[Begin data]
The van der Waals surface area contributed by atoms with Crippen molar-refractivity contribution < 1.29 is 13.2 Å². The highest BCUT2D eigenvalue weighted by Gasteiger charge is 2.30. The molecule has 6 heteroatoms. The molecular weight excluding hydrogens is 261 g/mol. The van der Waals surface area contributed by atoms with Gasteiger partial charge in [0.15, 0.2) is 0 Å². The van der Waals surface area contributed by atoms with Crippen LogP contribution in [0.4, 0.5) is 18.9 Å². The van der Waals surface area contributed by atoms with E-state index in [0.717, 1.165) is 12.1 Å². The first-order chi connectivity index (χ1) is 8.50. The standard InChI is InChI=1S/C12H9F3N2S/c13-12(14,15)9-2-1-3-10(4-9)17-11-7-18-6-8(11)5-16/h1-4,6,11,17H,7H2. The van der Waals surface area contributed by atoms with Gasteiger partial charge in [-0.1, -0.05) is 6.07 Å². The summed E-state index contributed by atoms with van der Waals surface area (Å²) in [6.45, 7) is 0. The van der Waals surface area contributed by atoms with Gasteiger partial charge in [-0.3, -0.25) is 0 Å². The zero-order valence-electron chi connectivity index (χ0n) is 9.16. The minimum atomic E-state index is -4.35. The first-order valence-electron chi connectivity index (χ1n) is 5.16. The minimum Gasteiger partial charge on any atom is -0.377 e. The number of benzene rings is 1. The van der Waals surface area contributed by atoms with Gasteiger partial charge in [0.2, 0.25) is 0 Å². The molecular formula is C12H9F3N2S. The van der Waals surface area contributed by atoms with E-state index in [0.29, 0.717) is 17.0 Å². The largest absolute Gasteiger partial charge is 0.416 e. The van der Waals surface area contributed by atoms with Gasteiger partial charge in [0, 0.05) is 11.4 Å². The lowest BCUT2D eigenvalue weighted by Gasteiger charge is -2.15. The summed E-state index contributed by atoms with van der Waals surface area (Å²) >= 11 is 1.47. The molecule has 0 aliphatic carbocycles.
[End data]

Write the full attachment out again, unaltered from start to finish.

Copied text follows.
The van der Waals surface area contributed by atoms with Crippen molar-refractivity contribution < 1.29 is 13.2 Å². The highest BCUT2D eigenvalue weighted by Gasteiger charge is 2.30. The molecule has 6 heteroatoms. The molecular weight excluding hydrogens is 261 g/mol. The van der Waals surface area contributed by atoms with Gasteiger partial charge in [0.15, 0.2) is 0 Å². The van der Waals surface area contributed by atoms with Crippen LogP contribution in [0.4, 0.5) is 18.9 Å². The van der Waals surface area contributed by atoms with E-state index in [0.717, 1.165) is 12.1 Å². The first-order chi connectivity index (χ1) is 8.50. The standard InChI is InChI=1S/C12H9F3N2S/c13-12(14,15)9-2-1-3-10(4-9)17-11-7-18-6-8(11)5-16/h1-4,6,11,17H,7H2. The van der Waals surface area contributed by atoms with Gasteiger partial charge in [-0.1, -0.05) is 6.07 Å². The summed E-state index contributed by atoms with van der Waals surface area (Å²) in [6.45, 7) is 0. The van der Waals surface area contributed by atoms with Gasteiger partial charge in [-0.3, -0.25) is 0 Å². The zero-order valence-electron chi connectivity index (χ0n) is 9.16. The minimum atomic E-state index is -4.35. The first-order valence-electron chi connectivity index (χ1n) is 5.16. The minimum Gasteiger partial charge on any atom is -0.377 e. The number of benzene rings is 1. The van der Waals surface area contributed by atoms with Gasteiger partial charge in [0.2, 0.25) is 0 Å². The molecular formula is C12H9F3N2S. The van der Waals surface area contributed by atoms with E-state index in [0.29, 0.717) is 17.0 Å². The largest absolute Gasteiger partial charge is 0.416 e. The van der Waals surface area contributed by atoms with Gasteiger partial charge in [0, 0.05) is 11.4 Å². The lowest BCUT2D eigenvalue weighted by Gasteiger charge is -2.15. The summed E-state index contributed by atoms with van der Waals surface area (Å²) >= 11 is 1.47. The molecule has 0 aliphatic carbocycles.